5. On the assessment of rateable value for agricultural land which was not liable for payment of rates but which had been converted to illegal uses or had unauthorised structures built thereon, the Assistant Commissioner of Rating and Valuation (ACRV) explained that properties were valued as found and no enquiries made as to the status of the usage. The rateable value would be assessed by identifying their size and usage, and comparing them with the rental values of similar properties. The Administration agreed to provide members with examples to explain how the rateable value of agricultural land subject to different usages would be assessed.Admin.

6. Members also expressed concern over the collection of Government rent for unauthorised structures which might imply the lawful status of such structures. ACRV explained that clause 36 of the Bill provided that the demand for or the recovery of Government rent would not give lawful authority to the occupation of or any form of legal title to the tenement in question. In assessing rateable value, the RVD would accept the structure and its usage as it was. Where there were allegations of illegal usages or unauthorised structures, these would be referred to the relevant Government departments for action.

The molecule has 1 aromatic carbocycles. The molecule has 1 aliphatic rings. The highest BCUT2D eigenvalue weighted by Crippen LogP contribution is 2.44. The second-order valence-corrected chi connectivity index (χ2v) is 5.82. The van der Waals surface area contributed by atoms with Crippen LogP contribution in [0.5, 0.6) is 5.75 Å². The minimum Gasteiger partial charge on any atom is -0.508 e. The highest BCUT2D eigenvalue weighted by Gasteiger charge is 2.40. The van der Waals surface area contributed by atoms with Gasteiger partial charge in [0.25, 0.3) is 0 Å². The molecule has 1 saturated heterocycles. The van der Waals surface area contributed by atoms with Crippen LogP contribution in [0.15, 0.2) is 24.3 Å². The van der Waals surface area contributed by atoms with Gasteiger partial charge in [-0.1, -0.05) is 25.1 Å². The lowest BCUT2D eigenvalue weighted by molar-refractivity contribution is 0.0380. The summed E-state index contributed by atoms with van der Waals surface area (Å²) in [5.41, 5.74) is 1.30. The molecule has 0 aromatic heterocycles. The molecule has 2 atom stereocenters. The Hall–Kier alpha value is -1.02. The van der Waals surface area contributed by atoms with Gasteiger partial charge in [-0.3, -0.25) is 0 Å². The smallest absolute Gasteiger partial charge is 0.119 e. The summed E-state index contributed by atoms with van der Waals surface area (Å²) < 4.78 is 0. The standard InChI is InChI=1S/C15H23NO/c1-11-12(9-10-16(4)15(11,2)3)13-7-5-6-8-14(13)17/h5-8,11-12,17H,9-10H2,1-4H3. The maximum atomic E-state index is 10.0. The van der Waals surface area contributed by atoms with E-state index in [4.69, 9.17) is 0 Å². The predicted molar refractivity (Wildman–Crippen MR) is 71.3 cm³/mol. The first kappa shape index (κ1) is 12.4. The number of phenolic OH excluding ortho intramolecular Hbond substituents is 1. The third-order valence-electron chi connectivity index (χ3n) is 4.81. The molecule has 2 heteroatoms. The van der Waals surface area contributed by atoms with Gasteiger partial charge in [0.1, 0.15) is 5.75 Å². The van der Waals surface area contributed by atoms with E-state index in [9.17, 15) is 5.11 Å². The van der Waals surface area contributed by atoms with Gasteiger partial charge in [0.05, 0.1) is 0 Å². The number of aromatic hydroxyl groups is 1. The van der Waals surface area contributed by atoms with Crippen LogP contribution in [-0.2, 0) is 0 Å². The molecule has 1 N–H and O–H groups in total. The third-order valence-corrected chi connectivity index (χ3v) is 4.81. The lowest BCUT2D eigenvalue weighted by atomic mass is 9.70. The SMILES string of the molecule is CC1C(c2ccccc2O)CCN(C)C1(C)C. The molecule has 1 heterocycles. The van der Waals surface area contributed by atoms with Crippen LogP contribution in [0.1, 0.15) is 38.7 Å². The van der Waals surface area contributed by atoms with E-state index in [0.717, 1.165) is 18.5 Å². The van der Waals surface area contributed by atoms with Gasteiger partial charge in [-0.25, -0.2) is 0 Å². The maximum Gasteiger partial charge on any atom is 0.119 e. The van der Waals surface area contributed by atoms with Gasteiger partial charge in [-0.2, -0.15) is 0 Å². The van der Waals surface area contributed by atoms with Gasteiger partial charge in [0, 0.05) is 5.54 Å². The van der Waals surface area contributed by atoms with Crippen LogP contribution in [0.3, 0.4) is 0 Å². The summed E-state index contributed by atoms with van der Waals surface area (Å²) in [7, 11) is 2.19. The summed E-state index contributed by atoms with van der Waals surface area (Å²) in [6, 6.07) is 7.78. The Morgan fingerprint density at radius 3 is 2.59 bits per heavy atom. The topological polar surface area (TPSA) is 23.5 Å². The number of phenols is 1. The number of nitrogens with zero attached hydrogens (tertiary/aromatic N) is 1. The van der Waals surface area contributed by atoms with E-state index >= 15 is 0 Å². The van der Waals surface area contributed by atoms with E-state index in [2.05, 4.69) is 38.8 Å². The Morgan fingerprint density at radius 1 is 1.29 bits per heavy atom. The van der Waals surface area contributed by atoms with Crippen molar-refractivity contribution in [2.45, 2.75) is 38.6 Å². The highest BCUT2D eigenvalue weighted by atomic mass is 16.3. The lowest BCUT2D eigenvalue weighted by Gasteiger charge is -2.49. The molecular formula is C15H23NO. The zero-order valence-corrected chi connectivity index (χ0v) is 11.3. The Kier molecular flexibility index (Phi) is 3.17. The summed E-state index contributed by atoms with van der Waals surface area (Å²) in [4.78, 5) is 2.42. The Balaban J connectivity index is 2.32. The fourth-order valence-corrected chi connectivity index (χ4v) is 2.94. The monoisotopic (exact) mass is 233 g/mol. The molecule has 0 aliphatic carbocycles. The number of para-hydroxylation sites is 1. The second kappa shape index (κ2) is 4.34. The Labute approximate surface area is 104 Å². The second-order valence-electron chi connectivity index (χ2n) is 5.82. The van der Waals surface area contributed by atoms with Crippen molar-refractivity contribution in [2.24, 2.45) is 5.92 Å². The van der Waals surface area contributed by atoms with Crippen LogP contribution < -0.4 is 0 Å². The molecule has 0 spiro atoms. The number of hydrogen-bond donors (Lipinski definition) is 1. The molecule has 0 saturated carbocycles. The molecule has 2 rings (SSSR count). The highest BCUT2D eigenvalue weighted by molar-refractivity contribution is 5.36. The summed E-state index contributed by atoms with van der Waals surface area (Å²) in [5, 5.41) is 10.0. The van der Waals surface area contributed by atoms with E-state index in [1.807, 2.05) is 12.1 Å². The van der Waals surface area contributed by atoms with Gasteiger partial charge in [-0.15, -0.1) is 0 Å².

7. In response to a member’s concern about whether the definition of rateable value under the Bill had adequately reflected its meaning as stipulated under the Rating Ordinance, the Administration agreed to provide a paper on the matter.Admin.

Objection and appeal

8. In reply to members’ queries regarding provisions for proposals, objections, alterations and appeals relating to the assessment of rates and Government rent, CRV (Atg) made the following clarifications-

(a) The Government Rent Roll containing the addresses and descriptions of tenements and their rateable value would be prepared by CRV and made available for public inspection from late in June 1997 to 30 September 1997.